While he’s known as Mumbles for his uncanny knack for mangling the English language, usually there’s no denying that Boston Mayor Tom Menino is a canny politician. So I’m left wondering who he’s pandering to with his recent inane comments on a proposal to put for-profit medical clinics in retail stores.
The CVS pharmacy chain has a subsidiary called Medi-Clinics that puts no-appointment, limited-service clinics staffed by nurse practitioners inside their stores, including those in Boston. This isn’t a novel idea, as Wal-Mart has had similar clinics in many of its stores. The attraction is that it provides low-cost services for simple medical care and avoids the whole doctor’s-office hassle and the overuse of emergency rooms for mundane health matters.
However, Menino is inexplicably opposed to these clinics. Not that he doesn’t try to explain, but there is no logic to his objections. For example he says: “Allowing retailers to make money off of sick people is wrong.”
Um, the pharmacies are already selling prescription and over-the-counter drugs to sick people and making money off them. Not to mention the very large, for-profit healthcare conglomerates and insurance companies and doctors and … well, you get the picture. There are plenty of people who “make money off of sick people.” It’s called capitalism. He doesn’t stop there.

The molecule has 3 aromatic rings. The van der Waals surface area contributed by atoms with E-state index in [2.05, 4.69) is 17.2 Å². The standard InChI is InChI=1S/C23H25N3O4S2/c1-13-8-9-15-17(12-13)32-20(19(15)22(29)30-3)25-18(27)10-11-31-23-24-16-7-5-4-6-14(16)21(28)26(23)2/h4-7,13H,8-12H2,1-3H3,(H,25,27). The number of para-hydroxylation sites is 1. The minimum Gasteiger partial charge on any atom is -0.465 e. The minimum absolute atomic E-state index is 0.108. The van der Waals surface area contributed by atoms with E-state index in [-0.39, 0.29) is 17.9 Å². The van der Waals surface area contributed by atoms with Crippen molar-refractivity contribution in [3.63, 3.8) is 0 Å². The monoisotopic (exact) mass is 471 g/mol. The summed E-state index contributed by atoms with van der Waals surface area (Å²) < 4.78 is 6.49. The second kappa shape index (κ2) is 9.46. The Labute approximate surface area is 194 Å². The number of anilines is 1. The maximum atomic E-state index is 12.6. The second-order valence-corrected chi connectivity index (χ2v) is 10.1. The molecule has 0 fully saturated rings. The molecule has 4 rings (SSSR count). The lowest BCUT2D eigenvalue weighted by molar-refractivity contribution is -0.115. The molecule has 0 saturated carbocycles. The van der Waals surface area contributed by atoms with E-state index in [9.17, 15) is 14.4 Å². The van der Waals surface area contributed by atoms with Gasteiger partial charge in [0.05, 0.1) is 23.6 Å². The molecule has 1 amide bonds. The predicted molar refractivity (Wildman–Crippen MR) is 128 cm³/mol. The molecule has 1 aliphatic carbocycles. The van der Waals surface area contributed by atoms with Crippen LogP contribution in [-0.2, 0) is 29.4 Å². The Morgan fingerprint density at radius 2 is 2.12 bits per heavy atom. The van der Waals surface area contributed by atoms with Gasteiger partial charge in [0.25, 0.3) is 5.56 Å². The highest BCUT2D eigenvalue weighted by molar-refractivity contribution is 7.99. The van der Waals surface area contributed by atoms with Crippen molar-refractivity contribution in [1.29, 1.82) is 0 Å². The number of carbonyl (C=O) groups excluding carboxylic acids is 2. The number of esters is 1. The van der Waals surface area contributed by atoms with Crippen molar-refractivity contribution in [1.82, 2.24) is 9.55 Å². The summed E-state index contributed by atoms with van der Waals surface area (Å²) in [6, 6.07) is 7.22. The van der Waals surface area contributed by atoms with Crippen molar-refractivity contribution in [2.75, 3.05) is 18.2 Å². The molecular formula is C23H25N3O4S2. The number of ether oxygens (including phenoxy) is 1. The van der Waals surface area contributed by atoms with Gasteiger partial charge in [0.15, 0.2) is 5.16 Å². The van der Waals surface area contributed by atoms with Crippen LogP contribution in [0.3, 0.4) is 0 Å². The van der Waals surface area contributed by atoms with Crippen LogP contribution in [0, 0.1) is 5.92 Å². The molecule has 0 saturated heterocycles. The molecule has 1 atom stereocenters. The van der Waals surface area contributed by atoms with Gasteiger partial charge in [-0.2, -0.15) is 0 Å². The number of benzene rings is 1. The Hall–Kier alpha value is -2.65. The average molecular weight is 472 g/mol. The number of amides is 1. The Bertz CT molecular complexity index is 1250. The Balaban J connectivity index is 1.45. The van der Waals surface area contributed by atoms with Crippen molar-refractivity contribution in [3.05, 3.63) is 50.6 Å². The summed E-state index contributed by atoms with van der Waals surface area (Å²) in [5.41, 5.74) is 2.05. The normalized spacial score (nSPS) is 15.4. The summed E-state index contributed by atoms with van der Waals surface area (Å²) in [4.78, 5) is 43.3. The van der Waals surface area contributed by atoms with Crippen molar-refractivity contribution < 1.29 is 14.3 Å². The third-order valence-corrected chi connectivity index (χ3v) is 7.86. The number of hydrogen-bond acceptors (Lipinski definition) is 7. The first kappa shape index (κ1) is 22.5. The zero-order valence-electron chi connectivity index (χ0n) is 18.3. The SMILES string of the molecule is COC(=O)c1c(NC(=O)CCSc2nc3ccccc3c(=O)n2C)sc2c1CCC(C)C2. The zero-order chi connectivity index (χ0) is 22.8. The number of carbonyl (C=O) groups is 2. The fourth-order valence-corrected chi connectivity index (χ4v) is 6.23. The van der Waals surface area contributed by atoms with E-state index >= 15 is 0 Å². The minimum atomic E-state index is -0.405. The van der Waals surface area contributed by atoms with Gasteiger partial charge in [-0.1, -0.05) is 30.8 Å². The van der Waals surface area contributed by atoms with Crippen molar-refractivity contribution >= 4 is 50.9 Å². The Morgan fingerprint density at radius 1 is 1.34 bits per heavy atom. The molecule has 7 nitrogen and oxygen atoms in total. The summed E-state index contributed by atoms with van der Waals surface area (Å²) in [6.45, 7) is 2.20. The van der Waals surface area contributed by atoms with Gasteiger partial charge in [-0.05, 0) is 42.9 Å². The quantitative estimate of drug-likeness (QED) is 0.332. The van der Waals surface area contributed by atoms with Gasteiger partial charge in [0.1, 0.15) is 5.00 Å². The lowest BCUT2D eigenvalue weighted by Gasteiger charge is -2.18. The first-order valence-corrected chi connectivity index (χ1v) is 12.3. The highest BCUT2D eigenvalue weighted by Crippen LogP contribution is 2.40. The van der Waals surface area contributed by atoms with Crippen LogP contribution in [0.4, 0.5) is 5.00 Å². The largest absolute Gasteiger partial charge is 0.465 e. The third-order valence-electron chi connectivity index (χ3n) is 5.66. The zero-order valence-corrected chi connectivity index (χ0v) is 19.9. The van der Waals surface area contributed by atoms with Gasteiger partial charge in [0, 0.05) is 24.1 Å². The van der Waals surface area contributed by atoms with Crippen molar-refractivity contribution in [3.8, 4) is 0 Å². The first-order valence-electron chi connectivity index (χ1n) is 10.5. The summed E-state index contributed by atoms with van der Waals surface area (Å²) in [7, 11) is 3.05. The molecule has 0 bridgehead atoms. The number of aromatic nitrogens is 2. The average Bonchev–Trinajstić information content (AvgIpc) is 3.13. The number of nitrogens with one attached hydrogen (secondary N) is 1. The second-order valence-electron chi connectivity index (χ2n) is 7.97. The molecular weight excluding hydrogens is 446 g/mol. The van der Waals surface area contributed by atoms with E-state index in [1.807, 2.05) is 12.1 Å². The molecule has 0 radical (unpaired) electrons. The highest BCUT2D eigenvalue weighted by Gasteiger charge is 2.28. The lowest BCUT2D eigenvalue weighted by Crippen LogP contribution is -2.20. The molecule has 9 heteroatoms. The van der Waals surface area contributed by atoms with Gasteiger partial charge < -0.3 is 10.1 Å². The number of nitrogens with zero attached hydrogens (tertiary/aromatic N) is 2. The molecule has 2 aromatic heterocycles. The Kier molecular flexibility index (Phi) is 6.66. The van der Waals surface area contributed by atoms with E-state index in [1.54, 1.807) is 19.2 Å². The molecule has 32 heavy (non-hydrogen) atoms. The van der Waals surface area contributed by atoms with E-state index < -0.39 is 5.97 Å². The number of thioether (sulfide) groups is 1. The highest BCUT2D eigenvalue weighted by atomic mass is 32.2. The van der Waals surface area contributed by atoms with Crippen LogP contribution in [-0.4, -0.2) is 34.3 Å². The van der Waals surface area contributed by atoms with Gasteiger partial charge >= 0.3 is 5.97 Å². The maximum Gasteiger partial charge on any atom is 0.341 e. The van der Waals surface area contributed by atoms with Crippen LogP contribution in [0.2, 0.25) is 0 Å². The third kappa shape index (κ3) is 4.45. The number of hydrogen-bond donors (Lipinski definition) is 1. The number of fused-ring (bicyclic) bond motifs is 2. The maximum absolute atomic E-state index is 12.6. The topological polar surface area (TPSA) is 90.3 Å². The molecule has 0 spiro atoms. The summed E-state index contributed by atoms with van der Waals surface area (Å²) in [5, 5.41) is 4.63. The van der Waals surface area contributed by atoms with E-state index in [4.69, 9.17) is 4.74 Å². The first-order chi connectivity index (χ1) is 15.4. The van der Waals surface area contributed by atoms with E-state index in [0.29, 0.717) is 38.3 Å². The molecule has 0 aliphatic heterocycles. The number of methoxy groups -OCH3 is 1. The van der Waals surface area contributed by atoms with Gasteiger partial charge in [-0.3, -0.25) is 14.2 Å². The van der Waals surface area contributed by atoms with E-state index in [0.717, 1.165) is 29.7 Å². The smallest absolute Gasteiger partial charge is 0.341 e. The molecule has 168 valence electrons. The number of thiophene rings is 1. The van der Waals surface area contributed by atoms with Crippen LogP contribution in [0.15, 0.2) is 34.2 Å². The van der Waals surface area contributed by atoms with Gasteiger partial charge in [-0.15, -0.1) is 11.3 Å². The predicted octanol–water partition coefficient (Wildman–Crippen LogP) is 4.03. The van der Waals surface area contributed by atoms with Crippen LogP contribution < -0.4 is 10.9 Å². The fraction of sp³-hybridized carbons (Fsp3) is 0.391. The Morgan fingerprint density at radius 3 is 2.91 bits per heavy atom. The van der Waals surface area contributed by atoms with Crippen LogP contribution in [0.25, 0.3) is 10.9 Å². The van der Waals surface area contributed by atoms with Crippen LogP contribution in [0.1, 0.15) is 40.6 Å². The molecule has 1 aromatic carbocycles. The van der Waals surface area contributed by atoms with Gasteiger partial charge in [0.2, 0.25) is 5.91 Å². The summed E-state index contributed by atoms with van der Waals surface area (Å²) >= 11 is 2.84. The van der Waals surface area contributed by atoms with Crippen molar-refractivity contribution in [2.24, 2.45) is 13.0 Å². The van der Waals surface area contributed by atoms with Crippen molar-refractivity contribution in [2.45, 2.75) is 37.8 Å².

“It is hard for me to understand how a company that sells products detrimental to the public health such as tobacco, soda and junk food, could in the same vein promote good health in their mini-clinics, Menino wrote in a letter to city health commissioners.
Yes, and you’ve never seen a doctor or nurse smoke, drink soda, or eat junk food. It doesn’t mean they can’t provide good health care to their patients. The objection is so weak and illogical, you know that there must be some other reason for it. The question is, who’s special interest is threatened by these clinics? Doctors? Hospitals? Nurses’ unions?
In any case, it seems that the public benefit would only be enhanced by a low-cost alternative to the bloated system that’s already in place, especially since state regulations would ensure quality of care.. Giving the poor, the underinsured, or the just plain inconvenienced more options can only be good. Evidently Menino doesn’t see it that way.